President’s Residence | Archives and Special Collections

President’s Residence – Archives and Special Collections

President’s Residence Built History

Amongst the buildings never constructed on campus is the President’s Residence.  In the 1960s, university presidents regularly resided in accommodations on campus.  Herbert Armstrong had specifically noted the need for a president’s residence on the Calgary campus when appointed as the university’s first president in May 1964.  The plans for the residence placed it in the area around the current Grounds Building, Varsity Family Housing, and Parking Lot 10.  By October 1967, discussions had shifted somewhat when plans for the house were coming in way over budget.  The university started looking for a house in the community instead.

When considering a house for the President, the two key aspects were “necessary space requirements and prestige aspects.” University officials toured what was then the Bishop’s Residence on 7A Street NW in the Rosedale area just above Sunnyside.  However, the building required expensive renovations.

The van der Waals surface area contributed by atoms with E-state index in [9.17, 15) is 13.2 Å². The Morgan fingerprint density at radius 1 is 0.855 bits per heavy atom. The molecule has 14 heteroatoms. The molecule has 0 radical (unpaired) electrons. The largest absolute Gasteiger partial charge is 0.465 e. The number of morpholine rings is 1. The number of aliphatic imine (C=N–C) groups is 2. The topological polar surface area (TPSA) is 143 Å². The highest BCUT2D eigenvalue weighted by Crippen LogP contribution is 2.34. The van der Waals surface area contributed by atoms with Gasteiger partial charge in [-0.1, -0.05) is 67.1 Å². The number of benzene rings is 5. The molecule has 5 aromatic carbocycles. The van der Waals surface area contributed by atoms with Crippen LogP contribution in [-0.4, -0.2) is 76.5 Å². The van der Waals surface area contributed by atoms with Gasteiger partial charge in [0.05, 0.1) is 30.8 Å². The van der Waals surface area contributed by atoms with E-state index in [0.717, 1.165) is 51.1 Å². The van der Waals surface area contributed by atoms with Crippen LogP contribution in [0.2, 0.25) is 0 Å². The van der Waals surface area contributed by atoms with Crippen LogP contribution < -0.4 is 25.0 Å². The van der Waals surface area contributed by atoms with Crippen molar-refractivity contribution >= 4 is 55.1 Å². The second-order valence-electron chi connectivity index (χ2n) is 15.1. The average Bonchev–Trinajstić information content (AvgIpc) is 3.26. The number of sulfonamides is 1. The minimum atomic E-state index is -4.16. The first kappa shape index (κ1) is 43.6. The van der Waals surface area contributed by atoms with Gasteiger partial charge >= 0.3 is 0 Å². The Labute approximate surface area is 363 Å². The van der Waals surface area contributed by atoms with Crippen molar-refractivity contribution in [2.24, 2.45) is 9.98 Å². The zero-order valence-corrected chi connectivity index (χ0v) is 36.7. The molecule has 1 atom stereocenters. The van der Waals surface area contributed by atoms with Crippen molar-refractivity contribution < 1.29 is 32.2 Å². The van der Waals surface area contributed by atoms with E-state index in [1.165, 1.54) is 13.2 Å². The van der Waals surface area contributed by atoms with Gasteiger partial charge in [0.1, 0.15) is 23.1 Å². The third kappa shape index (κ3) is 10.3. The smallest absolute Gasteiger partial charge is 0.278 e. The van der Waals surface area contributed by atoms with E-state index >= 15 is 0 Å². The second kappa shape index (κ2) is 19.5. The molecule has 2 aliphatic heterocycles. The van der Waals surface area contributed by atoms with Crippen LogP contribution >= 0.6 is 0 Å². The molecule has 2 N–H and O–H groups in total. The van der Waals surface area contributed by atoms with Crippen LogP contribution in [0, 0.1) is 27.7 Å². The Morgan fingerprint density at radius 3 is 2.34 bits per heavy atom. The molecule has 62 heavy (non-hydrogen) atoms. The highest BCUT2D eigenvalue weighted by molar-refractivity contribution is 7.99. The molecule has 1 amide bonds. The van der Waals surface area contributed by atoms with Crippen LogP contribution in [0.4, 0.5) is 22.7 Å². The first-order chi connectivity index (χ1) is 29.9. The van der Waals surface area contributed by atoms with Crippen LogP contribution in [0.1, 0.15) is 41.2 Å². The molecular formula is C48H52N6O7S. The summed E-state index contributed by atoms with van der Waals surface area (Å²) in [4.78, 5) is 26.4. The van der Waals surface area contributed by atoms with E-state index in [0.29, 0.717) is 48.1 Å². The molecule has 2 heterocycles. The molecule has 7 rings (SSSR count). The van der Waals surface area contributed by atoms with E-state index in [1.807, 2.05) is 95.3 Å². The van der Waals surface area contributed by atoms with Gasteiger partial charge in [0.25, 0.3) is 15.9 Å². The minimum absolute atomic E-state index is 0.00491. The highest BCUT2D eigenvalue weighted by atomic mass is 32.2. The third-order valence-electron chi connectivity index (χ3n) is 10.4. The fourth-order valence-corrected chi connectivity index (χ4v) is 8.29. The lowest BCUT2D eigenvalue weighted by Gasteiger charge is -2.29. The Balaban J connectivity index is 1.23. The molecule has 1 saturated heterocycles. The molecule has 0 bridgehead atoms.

The university eventually bought a residence in Mount Royal (1356 Montreal Road) in December 1968 for about $72,000.   The three floors totaled about 5,000 square feet including a games room in the basement.  Inspection of the property revealed:   “Generous sized windows provide a cheerful atmosphere during the day and indirect illumination provides restful light after nightfall.”

Used as the President’s Residence until 1988, the Mount Royal house eventually sold for the fair market value of $435,000.  The university bought a new house in Varsity Estates (4528 Varsity Green) for about $230,000 which served as the President’s Residence until the early 2000s.

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The university eventually bought a residence in Mount Royal ... the three floors totaled about 5,000 square feet including a games room in the basement.